Mini-Guide: Angry Birds 2

LQ: 9.6

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Brain grade: 9.4
Fun score: 9.8

Angry Birds 2
Game Type: ESRB Rating: Everyone Platform/Console: , , , LWK Recommended Age: Any Thinking Skills Used: ,

Android  |  iTunes

Angry Birds 2 takes the classic bird flinging game and updates it to correspond with the new movie. The player will still use a sling to send birds flying across their screen. And they will still be attempting to demolish structures manned by pigs. There are, however, several updates that leave the game feeling fresh.

First, each level has two or more rooms. That means that the player does not get to see all of the level at once. They are, however, given birds for the entire level at the start of the game. This means that the player has to guess about which birds would be best to save for the second room and which would be better used in the first room. They can also earn an extra bird by filling up a destruction meter. Other differences include choosing which birds to unlock in which order, leveling up your birds, and spell cards (which have special effects that make a level significantly easier). The villain from the new movie, Zeta, also makes an appearance and players can unlock and play Frank the pig.

Angry Birds 2 also has extras like hat collections, special events, and daily goals. There is a daily challenge, a battle arena, and several other things that get unlocked as the player reaches higher levels. The game does have ads and in-app purchases. The ESRB rated it E for Everyone and LW4K stands by this rating.


Angry Birds 2 helps kids practice and improve the following skills:

Angry Birds 2Flexibility

Adapting and adjusting to changing conditions and expectations.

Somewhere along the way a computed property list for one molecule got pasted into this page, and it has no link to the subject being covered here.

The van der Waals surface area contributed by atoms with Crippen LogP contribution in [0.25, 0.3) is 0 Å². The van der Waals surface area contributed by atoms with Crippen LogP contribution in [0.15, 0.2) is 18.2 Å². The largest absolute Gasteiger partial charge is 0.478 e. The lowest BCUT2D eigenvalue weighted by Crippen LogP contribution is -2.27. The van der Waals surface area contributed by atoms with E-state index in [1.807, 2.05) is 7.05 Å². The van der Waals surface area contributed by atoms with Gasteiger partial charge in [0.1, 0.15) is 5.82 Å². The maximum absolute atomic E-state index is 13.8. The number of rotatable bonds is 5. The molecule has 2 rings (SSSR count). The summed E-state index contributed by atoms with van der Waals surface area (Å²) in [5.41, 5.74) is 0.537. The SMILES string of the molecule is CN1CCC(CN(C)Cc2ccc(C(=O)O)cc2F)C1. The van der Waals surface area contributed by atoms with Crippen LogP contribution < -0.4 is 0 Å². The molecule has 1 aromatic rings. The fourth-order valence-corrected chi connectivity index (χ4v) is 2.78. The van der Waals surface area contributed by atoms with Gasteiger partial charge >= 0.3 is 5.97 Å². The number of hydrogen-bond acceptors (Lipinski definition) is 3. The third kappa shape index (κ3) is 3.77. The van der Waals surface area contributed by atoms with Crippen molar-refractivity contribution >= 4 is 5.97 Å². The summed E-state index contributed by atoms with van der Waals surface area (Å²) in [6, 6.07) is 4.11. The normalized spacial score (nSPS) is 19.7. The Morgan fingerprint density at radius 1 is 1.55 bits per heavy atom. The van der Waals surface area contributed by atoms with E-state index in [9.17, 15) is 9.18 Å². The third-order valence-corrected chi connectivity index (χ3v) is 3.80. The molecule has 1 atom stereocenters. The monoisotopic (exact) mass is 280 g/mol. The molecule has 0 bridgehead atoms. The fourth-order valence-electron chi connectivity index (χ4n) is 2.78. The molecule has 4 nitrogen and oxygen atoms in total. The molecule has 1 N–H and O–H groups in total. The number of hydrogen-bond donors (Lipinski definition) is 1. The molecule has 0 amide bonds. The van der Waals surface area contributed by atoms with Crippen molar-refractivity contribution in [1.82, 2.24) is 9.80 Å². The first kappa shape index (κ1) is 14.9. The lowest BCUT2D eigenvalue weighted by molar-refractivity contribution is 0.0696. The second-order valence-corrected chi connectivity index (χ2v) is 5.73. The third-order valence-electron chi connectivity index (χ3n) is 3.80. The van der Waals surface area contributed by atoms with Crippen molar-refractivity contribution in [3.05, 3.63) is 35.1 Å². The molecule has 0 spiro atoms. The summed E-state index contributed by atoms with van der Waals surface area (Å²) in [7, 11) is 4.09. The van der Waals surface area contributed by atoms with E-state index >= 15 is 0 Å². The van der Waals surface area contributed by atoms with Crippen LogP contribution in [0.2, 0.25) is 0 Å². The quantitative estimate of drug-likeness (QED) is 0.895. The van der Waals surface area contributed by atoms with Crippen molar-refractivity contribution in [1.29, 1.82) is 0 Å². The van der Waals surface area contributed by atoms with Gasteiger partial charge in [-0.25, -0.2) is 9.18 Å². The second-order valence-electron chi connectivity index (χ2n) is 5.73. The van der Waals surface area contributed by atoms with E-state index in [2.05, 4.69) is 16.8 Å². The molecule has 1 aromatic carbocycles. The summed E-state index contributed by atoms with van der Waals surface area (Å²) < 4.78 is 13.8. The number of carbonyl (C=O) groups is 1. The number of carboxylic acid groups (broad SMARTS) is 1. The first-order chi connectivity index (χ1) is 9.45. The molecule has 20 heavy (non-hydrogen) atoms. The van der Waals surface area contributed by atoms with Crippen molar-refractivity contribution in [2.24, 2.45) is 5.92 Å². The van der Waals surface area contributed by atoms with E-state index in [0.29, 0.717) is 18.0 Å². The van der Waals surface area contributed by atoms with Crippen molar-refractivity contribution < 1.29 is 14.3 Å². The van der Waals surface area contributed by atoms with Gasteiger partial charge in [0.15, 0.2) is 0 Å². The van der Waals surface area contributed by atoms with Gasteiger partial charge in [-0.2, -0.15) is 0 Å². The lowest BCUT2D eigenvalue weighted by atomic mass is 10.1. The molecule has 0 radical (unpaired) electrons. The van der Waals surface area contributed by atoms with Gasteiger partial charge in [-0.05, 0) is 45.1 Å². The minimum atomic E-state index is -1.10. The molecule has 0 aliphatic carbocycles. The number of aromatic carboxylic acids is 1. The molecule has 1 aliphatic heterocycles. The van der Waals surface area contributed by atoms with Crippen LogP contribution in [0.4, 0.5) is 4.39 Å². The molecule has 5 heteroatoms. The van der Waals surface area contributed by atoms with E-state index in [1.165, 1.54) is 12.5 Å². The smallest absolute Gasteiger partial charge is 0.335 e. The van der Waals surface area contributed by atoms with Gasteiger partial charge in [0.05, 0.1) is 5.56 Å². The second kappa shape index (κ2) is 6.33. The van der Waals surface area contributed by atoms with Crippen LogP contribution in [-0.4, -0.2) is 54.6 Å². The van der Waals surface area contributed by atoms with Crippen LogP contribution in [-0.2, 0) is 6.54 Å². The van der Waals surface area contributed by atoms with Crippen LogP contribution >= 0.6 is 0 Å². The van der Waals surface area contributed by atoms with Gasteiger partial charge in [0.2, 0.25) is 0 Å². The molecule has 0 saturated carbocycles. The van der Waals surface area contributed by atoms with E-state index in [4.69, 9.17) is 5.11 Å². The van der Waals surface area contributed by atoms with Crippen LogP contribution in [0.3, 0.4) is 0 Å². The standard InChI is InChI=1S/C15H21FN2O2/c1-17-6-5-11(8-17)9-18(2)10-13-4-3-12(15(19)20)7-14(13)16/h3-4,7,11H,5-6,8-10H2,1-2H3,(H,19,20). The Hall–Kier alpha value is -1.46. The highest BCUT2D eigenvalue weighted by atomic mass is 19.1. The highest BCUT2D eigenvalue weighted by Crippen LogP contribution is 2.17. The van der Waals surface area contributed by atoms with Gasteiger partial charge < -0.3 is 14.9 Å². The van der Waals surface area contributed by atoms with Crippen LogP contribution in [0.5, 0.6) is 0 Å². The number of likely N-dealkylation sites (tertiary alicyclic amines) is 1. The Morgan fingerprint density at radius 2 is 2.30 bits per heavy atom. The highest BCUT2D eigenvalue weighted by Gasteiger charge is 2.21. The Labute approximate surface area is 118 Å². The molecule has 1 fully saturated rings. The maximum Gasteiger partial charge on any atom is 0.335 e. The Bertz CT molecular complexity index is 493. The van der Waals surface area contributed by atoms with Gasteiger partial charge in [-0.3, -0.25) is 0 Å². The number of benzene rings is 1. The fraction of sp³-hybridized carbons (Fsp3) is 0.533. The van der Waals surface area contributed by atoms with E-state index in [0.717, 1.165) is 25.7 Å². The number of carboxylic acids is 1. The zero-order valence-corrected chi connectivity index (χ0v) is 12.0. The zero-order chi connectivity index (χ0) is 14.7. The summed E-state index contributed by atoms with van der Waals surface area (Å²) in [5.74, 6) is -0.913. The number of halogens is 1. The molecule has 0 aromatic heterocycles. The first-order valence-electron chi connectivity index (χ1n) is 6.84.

Because Angry Birds 2 has multiple rooms per level—but the player can only see one at a time—the player has to use their flexibility thinking skills. Adapting to obstacles—such as the different building materials—is the bulk of the game. Players also need to cope with whatever changes they find moving from one room to another, or when they get a new bird card (which may or may not be the bird they hoped for for that level). Either way, flexibility is key for being able to get the most points and stars.

Planning

Developing and retaining information in our minds while working.

Having a limited amount of birds means that the player can’t just sling them randomly and without purpose. They have to actually think about which birds they have, any spell cards they have, and what sort of structure they are trying to knock down. On top of that, they also have to prepare for the unknown second room. This means they have to use their problem solving and planning skills. If they don’t use these skills, the player will end up running out of birds, having the wrong combination of birds for the second room, or not getting all three stars.

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